Rumors of cocaine money taint Ghana vote
The West African nation's status as a drug-trafficking hub has led to allegations of political corruption ahead of Sunday's presidential vote.
Accra, Ghana — – As Ghanaians prepare to go to the polls this weekend to choose a new president, there are concerns that the enormous and growing quantities of cocaine trafficked through the country pose a threat to one of Africa's rare success stories.
The sweltering, coastal West African state has, since the 1990s, been an oasis of stability in a notoriously volatile region. While its neighbors suffered civil wars and unrest, Ghana replaced military rule with multiparty democracy, and its economy – based largely on the export of gold and cocoa – has been growing steadily in recent years, at around 6 percent annually.
Ghana might be among the best-governed states in West Africa, but according to a recent United Nations report, it's also one of the two leading shipping points for drugs trafficked between South America and Europe (the other is Guinea-Bissau). International drug enforcement officials estimate that as much as $2 billion worth of cocaine is trafficked via West Africa each year, which represents roughly a quarter of all the cocaine imported into Europe.
Officials at the United Nations Office on Drugs and Crime talk of West Africa as being "under attack" and facing "a crisis of epic proportions."
The drug trade is international, but analysts warn that the impact is local. "The greatest threat to Ghana's democracy is from the drugs trade," says Kwesi Aning, a crime expert at the Kofi Annan International Peacekeeping Training Center in Ghana's capital, Accra.
"It would be naive to suppose that in a country that is a hub for cocaine trafficking in the region some of that money does not trickle down into politics just like it trickles down into policing, customs, and the judiciary," he adds.
All of these institutions – already weak in the developing nations of West Africa – have been undermined by the drugs trade and the vast sums of money that come with it.
"The cocaine threat highlights institutional weaknesses," explains Professor Emmanuel Gyimah-Boadi of the Ghana Center for Democratic Development. "The top leadership of the police has been implicated in ... the drug trade, yet investigations are inconclusive and there is failure to bring people to book."
Observers point to the case of the MV Benjamin, a ship carrying two tons of cocaine, almost all of which simply disappeared in 2006. The 30 kilograms that were seized later vanished from a locked storage room at police headquarters, yet no officials have been prosecuted.
Alleged traffickers frequently jump bail or their cases collapse due to lack of evidence, even when they are caught red-handed.
A member of parliament for the ruling center-right New Patriotic Party (NPP), Eric Amoateng, was jailed in the United States last year after being convicted of attempting to smuggle $6 million worth of heroin. Mr. Aning says that Mr. Amoateng is just one example of politicians whose wealth is questionable.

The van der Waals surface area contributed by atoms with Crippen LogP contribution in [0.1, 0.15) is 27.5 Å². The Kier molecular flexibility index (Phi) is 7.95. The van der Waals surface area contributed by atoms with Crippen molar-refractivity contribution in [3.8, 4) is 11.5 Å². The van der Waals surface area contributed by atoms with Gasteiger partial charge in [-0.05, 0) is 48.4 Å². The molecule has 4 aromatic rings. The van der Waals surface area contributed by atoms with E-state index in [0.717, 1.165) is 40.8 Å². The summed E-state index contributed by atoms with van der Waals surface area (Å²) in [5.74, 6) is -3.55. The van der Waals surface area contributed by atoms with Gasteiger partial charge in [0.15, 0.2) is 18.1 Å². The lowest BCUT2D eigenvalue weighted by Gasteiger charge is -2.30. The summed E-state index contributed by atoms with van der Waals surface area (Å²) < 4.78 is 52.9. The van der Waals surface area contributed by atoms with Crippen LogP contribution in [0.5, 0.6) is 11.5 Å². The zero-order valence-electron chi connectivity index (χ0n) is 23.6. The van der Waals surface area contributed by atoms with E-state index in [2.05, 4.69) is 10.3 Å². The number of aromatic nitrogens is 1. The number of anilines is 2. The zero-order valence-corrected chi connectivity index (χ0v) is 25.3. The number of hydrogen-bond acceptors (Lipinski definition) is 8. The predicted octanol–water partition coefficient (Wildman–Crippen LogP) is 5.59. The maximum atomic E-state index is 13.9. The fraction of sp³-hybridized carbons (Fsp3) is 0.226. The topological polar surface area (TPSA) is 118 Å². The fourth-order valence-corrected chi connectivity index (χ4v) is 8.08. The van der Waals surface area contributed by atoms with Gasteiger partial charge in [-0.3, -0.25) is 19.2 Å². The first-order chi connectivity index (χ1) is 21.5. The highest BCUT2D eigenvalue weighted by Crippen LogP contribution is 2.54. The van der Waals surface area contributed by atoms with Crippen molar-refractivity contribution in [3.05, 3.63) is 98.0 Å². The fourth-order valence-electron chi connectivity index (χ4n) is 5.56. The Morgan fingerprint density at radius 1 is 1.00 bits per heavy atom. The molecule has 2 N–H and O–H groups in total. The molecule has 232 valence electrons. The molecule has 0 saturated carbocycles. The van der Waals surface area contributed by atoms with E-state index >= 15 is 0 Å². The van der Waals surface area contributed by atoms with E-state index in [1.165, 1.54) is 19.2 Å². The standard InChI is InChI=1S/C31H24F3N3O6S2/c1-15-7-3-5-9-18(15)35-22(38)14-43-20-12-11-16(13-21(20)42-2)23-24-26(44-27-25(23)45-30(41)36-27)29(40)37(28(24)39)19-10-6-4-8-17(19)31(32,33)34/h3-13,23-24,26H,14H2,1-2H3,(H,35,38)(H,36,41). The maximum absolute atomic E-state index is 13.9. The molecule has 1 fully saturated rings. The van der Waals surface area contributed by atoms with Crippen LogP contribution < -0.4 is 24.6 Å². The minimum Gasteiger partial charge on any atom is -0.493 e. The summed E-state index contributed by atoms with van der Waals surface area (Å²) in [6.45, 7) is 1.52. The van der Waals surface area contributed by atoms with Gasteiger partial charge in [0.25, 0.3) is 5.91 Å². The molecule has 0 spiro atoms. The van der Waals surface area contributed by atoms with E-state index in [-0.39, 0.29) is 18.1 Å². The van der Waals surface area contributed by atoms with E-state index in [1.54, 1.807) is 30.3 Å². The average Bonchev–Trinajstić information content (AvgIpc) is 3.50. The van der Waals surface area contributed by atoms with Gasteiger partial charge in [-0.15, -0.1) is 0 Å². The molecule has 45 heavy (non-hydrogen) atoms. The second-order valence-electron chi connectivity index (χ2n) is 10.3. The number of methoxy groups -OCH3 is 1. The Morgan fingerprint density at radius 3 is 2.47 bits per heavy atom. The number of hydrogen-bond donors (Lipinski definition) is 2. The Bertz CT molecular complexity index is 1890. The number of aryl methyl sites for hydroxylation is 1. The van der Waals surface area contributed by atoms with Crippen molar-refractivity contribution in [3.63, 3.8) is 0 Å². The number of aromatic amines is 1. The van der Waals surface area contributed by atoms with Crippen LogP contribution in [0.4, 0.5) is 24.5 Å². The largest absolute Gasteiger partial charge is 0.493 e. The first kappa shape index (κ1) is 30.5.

"People are raising some very tough questions about how this little man from a very small town, who was a school teacher and totally broke, initially even won the party primaries and how his excessive wealth was never questioned by the people in his town or his party," says Aning.
In Amoateng's hometown he is still regarded by many as a generous philanthropist – where his fortune came from is unimportant. Aning says this shows that the threat of the drugs trade is not limited to government and its institutions. "These excessive funds are beginning to undermine our sense of community and our societal values," he warns.
In the run-up to this weekend's election, opposition activists have accused the NPP of using cocaine funds to fuel its campaign – allegations strenuously denied by party officials and its presidential candidate, Nana Addo Dankwa Akufo-Addo, who has promised to crack down on the traffickers.
Yet the mud has stuck. "I cannot vote for Nana because he is taking that cocaine money," declares Francis Soja, a taxi driver in the capital who says he will vote for the opposition.
Sunday's vote – the fifth since multiparty democracy was established in 1992 – is expected to be close. President John Kufuor's chosen successor, Mr. Akufo-Addo, and his main opponent, Professor John Evans Atta Mills of the center-left National Democratic Convention, are running neck and neck.
Prof. Atta Mills has twice lost to Mr. Kufuor, but it has always been close. After both parties failed to win outright in the first round in 2000, the NPP won the run-off with 57 percent. And in 2000, its first-round victory was a narrow 52 percent. Analysts say there may have to be a second-round runoff vote before Christmas.
Whoever wins will inherit a country with an enviable reputation for democracy, where newly discovered oil reserves of up to 1.8 billion barrels could further boost the thriving economy. The first oil is expected to be pumped in 2010, bringing in billions in petrodollars. As Akufo-Addo said in a recent interview, "You're playing for probably more than one election.... You're playing for power for a generation."
There is a lot at stake, but Aning has no doubt where the new president's priorities must lie. "My argument is that we can only celebrate this election if the new government is bold enough to tackle the drugs crisis," he says. "That should be at the top of its agenda. I don't think the battle is lost, no, [but] we need concerted political will with the resources and the manpower. Then we can win the battle."